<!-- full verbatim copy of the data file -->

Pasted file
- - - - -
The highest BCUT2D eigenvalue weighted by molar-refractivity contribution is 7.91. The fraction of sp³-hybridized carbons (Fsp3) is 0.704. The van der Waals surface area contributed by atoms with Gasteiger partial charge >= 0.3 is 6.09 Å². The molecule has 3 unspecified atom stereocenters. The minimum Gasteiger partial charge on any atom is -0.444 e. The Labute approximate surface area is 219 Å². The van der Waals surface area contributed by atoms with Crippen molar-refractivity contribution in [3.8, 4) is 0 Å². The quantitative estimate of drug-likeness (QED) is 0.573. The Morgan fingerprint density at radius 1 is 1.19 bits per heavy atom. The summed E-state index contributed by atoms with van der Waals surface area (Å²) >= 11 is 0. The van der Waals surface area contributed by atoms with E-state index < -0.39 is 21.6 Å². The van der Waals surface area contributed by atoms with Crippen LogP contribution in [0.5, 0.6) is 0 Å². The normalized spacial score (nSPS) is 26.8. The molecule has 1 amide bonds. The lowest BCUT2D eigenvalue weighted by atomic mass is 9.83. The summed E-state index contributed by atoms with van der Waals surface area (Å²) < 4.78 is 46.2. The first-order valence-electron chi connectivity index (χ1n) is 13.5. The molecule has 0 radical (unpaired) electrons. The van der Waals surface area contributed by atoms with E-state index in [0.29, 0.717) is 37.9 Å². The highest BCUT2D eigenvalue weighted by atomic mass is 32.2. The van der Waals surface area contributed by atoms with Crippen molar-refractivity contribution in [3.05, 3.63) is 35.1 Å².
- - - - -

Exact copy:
The highest BCUT2D eigenvalue weighted by molar-refractivity contribution is 7.91. The fraction of sp³-hybridized carbons (Fsp3) is 0.704. The van der Waals surface area contributed by atoms with Gasteiger partial charge >= 0.3 is 6.09 Å². The molecule has 3 unspecified atom stereocenters. The minimum Gasteiger partial charge on any atom is -0.444 e. The Labute approximate surface area is 219 Å². The van der Waals surface area contributed by atoms with Crippen molar-refractivity contribution in [3.8, 4) is 0 Å². The quantitative estimate of drug-likeness (QED) is 0.573. The Morgan fingerprint density at radius 1 is 1.19 bits per heavy atom. The summed E-state index contributed by atoms with van der Waals surface area (Å²) >= 11 is 0. The van der Waals surface area contributed by atoms with E-state index < -0.39 is 21.6 Å². The van der Waals surface area contributed by atoms with Crippen LogP contribution in [0.5, 0.6) is 0 Å². The normalized spacial score (nSPS) is 26.8. The molecule has 1 amide bonds. The lowest BCUT2D eigenvalue weighted by atomic mass is 9.83. The summed E-state index contributed by atoms with van der Waals surface area (Å²) < 4.78 is 46.2. The first-order valence-electron chi connectivity index (χ1n) is 13.5. The molecule has 0 radical (unpaired) electrons. The van der Waals surface area contributed by atoms with E-state index in [0.29, 0.717) is 37.9 Å². The highest BCUT2D eigenvalue weighted by atomic mass is 32.2. The van der Waals surface area contributed by atoms with Crippen molar-refractivity contribution in [3.05, 3.63) is 35.1 Å².